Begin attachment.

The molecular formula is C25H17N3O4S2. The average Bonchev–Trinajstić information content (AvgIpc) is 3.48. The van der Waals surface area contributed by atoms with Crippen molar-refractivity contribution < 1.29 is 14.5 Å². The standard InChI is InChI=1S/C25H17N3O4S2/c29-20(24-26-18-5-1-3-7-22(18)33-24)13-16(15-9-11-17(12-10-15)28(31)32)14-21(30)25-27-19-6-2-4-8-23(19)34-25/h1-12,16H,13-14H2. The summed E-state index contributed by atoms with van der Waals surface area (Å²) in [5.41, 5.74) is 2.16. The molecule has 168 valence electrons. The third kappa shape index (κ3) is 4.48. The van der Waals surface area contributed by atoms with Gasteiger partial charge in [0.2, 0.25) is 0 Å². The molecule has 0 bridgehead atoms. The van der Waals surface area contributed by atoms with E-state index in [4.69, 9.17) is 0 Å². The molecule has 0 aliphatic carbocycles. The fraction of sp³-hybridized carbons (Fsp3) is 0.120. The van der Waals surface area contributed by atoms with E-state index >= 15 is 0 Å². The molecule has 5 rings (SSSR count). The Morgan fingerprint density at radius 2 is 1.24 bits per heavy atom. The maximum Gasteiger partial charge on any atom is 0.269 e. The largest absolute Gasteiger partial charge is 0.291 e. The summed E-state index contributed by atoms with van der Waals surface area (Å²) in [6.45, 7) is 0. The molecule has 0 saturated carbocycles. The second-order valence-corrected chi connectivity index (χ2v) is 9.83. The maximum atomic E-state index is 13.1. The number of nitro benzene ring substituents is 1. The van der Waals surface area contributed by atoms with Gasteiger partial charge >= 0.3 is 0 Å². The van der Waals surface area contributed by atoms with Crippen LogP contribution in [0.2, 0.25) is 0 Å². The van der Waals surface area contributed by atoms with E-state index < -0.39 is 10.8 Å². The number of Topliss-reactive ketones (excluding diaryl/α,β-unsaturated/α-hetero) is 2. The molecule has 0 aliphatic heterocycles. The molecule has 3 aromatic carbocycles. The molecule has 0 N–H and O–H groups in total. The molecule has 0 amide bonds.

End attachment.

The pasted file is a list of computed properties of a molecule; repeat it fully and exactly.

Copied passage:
The molecular formula is C25H17N3O4S2. The average Bonchev–Trinajstić information content (AvgIpc) is 3.48. The van der Waals surface area contributed by atoms with Crippen molar-refractivity contribution < 1.29 is 14.5 Å². The standard InChI is InChI=1S/C25H17N3O4S2/c29-20(24-26-18-5-1-3-7-22(18)33-24)13-16(15-9-11-17(12-10-15)28(31)32)14-21(30)25-27-19-6-2-4-8-23(19)34-25/h1-12,16H,13-14H2. The summed E-state index contributed by atoms with van der Waals surface area (Å²) in [5.41, 5.74) is 2.16. The molecule has 168 valence electrons. The third kappa shape index (κ3) is 4.48. The van der Waals surface area contributed by atoms with Gasteiger partial charge in [0.2, 0.25) is 0 Å². The molecule has 0 bridgehead atoms. The van der Waals surface area contributed by atoms with E-state index in [4.69, 9.17) is 0 Å². The molecule has 0 aliphatic carbocycles. The fraction of sp³-hybridized carbons (Fsp3) is 0.120. The van der Waals surface area contributed by atoms with E-state index >= 15 is 0 Å². The molecule has 5 rings (SSSR count). The Morgan fingerprint density at radius 2 is 1.24 bits per heavy atom. The maximum Gasteiger partial charge on any atom is 0.269 e. The largest absolute Gasteiger partial charge is 0.291 e. The summed E-state index contributed by atoms with van der Waals surface area (Å²) in [6.45, 7) is 0. The molecule has 0 saturated carbocycles. The second-order valence-corrected chi connectivity index (χ2v) is 9.83. The maximum atomic E-state index is 13.1. The number of nitro benzene ring substituents is 1. The van der Waals surface area contributed by atoms with Gasteiger partial charge >= 0.3 is 0 Å². The van der Waals surface area contributed by atoms with Crippen LogP contribution in [0.2, 0.25) is 0 Å². The van der Waals surface area contributed by atoms with E-state index < -0.39 is 10.8 Å². The number of Topliss-reactive ketones (excluding diaryl/α,β-unsaturated/α-hetero) is 2. The molecule has 0 aliphatic heterocycles. The molecule has 3 aromatic carbocycles. The molecule has 0 N–H and O–H groups in total. The molecule has 0 amide bonds.